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Will the Fed pivot?

Jerome Powell

The recent bank turmoil seems to strengthen investors’ expectations for the Fed to pivot on rate hikes as soon as the upcoming meeting. But there is little chance for the Fed to end the cycle as US inflation stays well above its target level of 2%. The February headline CPI printed at 6%, a further decline from 6.4% in January. However, core inflation rose by 0.5% month by month, higher than the consensus. Nonetheless, the Fed will not pause rate hikes since the contagion risk of the bank's rout seems to be contained. So, the answer to the title is NO, or NOT YET. But it might be close to a pivot. Let me explain below.

In fact, the degree of the rate hikes is not the focus of the markets since it is widely expected, but Fed’s comments on the recent bank’s rout and its measures to stabilize the financial markets will be key on the watch. It is almost certain that the Fed does not want to spook markets by insisting on its hawkish stance of an aggressive approach to interest rates, as it may re-spark a confidence crisis in banks and cause a potential financial crisis leading to a likely economic recession. The banking chaos is actually far away from being settled; regional banks’ risks are now spreading into the wider banking system through the recent rescue packages. This may also mark a new start for the central banks to rush liquidities into markets to save a crisis. And more rate hikes will impose more risks on the extra debts that the central banks are offering.

What is expected of the stock market reaction to the Fed decision?

Since the Fed is not likely to pause a rate hike, stock markets may continue to climb in the 2023 bull run as the Fed will only pivot when it sees an immediate risk for a crisis, which is shown in all the previous rate hike cycle, markets crash during a rate cut cycle instead of a rate hike cycle before an economic recession happens. If you are confused, please see the below chart as a reference. 

Source: TradingView as of 22 March 2023 (Click to enlarge the chart)

I had the same chart for my last Fed preview article in February, and this trend does not change as long as the Fed is still on its rate hike cycle. The Dow Jones Industrial Average was all up when the Fed kept raising rates but was close to capitulating. The index keeps its bull run until the Fed eventually cuts rates. Let’s hope the recent bank turmoil will not trigger a recession so soon.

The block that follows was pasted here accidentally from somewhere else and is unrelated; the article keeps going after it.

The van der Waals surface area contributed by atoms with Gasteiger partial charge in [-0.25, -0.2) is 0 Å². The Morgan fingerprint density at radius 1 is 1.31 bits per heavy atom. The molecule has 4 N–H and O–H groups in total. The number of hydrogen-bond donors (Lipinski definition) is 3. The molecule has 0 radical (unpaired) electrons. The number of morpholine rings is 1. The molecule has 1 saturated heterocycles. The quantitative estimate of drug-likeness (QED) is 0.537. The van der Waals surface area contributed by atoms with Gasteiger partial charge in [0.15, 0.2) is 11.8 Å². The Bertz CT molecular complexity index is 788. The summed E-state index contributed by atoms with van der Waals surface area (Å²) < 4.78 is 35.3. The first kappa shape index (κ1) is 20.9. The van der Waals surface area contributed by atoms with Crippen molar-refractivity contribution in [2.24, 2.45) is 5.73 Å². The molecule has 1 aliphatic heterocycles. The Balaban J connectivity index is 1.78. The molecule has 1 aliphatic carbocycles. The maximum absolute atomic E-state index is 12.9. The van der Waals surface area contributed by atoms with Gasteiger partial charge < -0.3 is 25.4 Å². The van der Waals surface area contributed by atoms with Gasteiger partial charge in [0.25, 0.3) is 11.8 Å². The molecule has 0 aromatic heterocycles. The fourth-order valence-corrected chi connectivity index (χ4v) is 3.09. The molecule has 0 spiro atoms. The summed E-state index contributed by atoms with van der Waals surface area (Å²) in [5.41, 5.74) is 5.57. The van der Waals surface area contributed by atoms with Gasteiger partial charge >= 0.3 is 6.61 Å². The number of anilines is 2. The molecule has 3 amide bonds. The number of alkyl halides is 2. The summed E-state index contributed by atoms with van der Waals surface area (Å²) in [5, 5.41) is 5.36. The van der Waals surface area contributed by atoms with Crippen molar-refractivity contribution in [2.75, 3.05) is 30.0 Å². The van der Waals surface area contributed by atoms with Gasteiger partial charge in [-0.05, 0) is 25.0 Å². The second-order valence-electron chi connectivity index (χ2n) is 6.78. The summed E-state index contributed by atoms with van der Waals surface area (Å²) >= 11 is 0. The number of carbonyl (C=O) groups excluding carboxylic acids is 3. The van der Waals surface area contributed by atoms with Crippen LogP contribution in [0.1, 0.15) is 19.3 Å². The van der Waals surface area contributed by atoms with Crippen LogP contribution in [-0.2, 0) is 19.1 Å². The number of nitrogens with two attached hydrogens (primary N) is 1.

The US dollar may stay in the downtrend

The US dollar index (DXY) topped out in mid-October last year when the US inflation peaked. The US 5-year inflation expectation has also declined from above 3% in June 2022 to 2.8% in March this year. Tracing the trend in cooling inflation, the US 10-year bond yield fell to 3.9% from a 5-year high of 4.07% in early October. The US dollar is most likely to stay in its downtrend if inflation continues to cool, along with a sharp decline in the US bond yields. 

Source: TradingView as of 22 March 2023 (Click to enlarge the chart)

The above chart also shows that the dollar index has hit a trendline resistance, positively correlating with the US 10-year bond yield. The SVB and Signature banks’ collapses also pressed on the dollar as funds switched to haven currencies, such as the Eurodollar and the Japanese Yen.

Technical analysis

Dow – a potential bottom reversal surfaces

Source: CMC Markets NG as of 22 March 2023 (Click to enlarge the chart)

Dow rebounded from the recent support of about 31,400 for the last multiple sessions, suggesting that its resilient moves may take the index higher and test the 100-day moving average at around 33,500. MACD is forming a golden cross, indicating a bottom reversal may be in place, while RSI is on its uptrend. A breakout of the resistance at 33,500 could take it to head for the high of 35,000 back in April 2022. 


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